BMW Berlin The telescopic front forks and handlebars are pre-assembled elsewhere in the plant before being fixed to the aluminium central frame

Handling high-voltage systems

Other aspects of this unit’s assembly process highlight the special considerations when building electric vehicles. Both workers in this cell are required to wear a protective visor and thick rubber gloves to provide insulation against electric shock as one of them connects the high-voltage system to the battery pack. Should there be a problem, a similarly protected colleague is in place to assist. The casing’s final tests before transfer to the next assembly stage include a pressure check, which uses compressed air to ensure it is weather tight. Quality control is very important to avoid any failure in the battery cells or control systems, since the module is effectively sealed, making rework very difficult.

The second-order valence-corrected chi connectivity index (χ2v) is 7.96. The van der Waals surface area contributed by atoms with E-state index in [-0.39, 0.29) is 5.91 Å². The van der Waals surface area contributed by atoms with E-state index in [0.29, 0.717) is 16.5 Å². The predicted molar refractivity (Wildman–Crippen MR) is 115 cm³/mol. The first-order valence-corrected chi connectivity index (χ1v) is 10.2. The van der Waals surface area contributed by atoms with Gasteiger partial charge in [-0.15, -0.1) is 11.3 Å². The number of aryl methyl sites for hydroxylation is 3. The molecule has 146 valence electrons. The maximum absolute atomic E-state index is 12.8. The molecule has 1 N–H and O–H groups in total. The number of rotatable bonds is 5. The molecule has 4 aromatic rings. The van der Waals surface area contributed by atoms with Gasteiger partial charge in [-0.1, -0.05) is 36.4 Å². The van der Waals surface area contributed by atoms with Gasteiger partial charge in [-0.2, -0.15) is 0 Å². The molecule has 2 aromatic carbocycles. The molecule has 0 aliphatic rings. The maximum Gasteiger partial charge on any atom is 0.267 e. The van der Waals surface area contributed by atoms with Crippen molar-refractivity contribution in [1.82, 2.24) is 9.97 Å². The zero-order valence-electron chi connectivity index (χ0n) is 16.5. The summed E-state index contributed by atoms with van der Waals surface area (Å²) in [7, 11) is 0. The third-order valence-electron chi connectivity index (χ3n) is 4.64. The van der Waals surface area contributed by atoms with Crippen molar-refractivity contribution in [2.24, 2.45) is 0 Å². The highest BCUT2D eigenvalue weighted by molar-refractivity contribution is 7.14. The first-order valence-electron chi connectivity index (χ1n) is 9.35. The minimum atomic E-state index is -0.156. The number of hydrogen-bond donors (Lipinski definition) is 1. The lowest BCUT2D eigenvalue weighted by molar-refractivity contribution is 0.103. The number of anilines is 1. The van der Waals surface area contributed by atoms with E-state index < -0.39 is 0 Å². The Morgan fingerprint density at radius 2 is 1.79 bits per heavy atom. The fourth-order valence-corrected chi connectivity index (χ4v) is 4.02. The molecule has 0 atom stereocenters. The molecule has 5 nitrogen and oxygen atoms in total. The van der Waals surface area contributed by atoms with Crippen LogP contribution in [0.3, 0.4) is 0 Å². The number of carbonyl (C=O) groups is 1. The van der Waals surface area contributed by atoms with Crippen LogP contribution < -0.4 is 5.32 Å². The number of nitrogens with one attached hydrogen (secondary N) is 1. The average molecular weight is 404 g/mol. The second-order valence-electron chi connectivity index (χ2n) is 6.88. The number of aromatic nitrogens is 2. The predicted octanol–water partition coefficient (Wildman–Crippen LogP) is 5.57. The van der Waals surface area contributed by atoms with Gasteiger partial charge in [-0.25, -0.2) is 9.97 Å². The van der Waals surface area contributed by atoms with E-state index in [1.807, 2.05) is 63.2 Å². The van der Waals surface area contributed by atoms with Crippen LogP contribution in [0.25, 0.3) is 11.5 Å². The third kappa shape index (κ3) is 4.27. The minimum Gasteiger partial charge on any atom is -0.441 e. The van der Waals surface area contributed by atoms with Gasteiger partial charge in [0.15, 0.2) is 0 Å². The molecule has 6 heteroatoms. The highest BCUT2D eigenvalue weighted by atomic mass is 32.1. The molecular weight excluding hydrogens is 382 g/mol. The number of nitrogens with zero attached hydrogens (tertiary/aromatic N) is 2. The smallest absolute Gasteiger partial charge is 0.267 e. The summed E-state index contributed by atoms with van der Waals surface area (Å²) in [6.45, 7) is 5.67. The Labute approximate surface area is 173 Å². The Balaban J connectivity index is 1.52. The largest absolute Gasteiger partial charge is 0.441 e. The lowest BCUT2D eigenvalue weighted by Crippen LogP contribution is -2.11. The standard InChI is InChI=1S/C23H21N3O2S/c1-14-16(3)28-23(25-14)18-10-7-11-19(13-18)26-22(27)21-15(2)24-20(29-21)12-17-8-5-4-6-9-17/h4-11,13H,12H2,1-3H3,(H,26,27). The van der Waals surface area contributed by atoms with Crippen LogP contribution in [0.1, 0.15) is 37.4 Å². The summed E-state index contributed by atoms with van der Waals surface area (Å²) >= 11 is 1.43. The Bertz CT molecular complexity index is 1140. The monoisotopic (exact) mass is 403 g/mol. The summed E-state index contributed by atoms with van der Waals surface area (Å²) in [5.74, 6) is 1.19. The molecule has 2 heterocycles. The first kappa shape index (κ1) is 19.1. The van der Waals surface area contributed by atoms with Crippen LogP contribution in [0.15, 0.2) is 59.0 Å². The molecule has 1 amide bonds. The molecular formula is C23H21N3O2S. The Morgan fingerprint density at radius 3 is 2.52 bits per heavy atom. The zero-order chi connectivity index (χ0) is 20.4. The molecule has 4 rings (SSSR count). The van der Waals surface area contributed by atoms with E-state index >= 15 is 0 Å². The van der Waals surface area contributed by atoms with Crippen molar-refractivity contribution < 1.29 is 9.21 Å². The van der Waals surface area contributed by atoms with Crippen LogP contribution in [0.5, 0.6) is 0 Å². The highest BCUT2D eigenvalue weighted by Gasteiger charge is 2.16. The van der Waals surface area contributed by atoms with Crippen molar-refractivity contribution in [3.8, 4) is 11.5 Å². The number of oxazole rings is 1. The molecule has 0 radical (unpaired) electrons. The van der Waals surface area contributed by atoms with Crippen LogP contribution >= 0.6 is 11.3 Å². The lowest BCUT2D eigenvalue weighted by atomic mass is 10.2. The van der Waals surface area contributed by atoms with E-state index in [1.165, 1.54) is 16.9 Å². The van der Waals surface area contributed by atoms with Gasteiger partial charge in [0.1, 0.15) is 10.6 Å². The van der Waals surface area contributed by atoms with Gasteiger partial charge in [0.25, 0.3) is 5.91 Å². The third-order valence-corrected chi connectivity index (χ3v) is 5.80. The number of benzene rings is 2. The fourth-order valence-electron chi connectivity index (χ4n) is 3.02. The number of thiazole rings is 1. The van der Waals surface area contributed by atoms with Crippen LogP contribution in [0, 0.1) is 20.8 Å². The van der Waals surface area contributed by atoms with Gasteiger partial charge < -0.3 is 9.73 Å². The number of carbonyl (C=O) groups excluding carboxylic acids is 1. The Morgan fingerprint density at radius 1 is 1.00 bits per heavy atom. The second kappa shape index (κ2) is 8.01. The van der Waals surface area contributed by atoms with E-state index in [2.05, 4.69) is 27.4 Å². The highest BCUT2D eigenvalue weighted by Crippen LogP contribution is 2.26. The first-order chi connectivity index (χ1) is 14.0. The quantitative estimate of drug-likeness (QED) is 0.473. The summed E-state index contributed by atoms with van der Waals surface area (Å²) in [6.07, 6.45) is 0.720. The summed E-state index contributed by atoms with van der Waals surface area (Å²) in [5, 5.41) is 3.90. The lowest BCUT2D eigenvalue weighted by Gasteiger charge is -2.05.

The last test in this section is a discharge/recharge of the batteries that takes around 25 minutes. The battery modules are delivered to Berlin with about a 40% charge and are recharged to this level after all test are completed. This is said to be the optimum level of charge for storage of the finished scooter. Once the high-voltage storage unit has successfully passed all tests, a coded label is printed and applied to the casing.